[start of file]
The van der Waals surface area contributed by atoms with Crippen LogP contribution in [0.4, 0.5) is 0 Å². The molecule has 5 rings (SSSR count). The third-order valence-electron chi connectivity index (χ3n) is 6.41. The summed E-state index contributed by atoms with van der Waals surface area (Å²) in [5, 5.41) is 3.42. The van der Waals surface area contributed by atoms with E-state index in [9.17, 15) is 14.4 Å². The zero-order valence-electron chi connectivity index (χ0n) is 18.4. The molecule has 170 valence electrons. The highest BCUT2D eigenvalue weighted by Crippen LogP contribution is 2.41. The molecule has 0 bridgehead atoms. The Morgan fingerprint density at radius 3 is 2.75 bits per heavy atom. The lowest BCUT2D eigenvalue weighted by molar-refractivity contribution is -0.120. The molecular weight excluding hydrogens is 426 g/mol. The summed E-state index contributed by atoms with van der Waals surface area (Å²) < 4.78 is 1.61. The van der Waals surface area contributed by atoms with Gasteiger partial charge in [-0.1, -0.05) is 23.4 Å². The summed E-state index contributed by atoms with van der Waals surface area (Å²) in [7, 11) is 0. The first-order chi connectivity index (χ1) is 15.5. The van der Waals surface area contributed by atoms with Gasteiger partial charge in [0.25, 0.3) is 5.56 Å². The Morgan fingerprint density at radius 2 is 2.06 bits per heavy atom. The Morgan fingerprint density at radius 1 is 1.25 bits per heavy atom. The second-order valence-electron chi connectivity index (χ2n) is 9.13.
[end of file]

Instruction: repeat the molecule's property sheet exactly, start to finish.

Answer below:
The van der Waals surface area contributed by atoms with Crippen LogP contribution in [0.4, 0.5) is 0 Å². The molecule has 5 rings (SSSR count). The third-order valence-electron chi connectivity index (χ3n) is 6.41. The summed E-state index contributed by atoms with van der Waals surface area (Å²) in [5, 5.41) is 3.42. The van der Waals surface area contributed by atoms with E-state index in [9.17, 15) is 14.4 Å². The zero-order valence-electron chi connectivity index (χ0n) is 18.4. The molecule has 170 valence electrons. The highest BCUT2D eigenvalue weighted by Crippen LogP contribution is 2.41. The molecule has 0 bridgehead atoms. The Morgan fingerprint density at radius 3 is 2.75 bits per heavy atom. The lowest BCUT2D eigenvalue weighted by molar-refractivity contribution is -0.120. The molecular weight excluding hydrogens is 426 g/mol. The summed E-state index contributed by atoms with van der Waals surface area (Å²) < 4.78 is 1.61. The van der Waals surface area contributed by atoms with Gasteiger partial charge in [-0.1, -0.05) is 23.4 Å². The summed E-state index contributed by atoms with van der Waals surface area (Å²) in [7, 11) is 0. The first-order chi connectivity index (χ1) is 15.5. The van der Waals surface area contributed by atoms with Gasteiger partial charge in [0.25, 0.3) is 5.56 Å². The Morgan fingerprint density at radius 2 is 2.06 bits per heavy atom. The Morgan fingerprint density at radius 1 is 1.25 bits per heavy atom. The second-order valence-electron chi connectivity index (χ2n) is 9.13.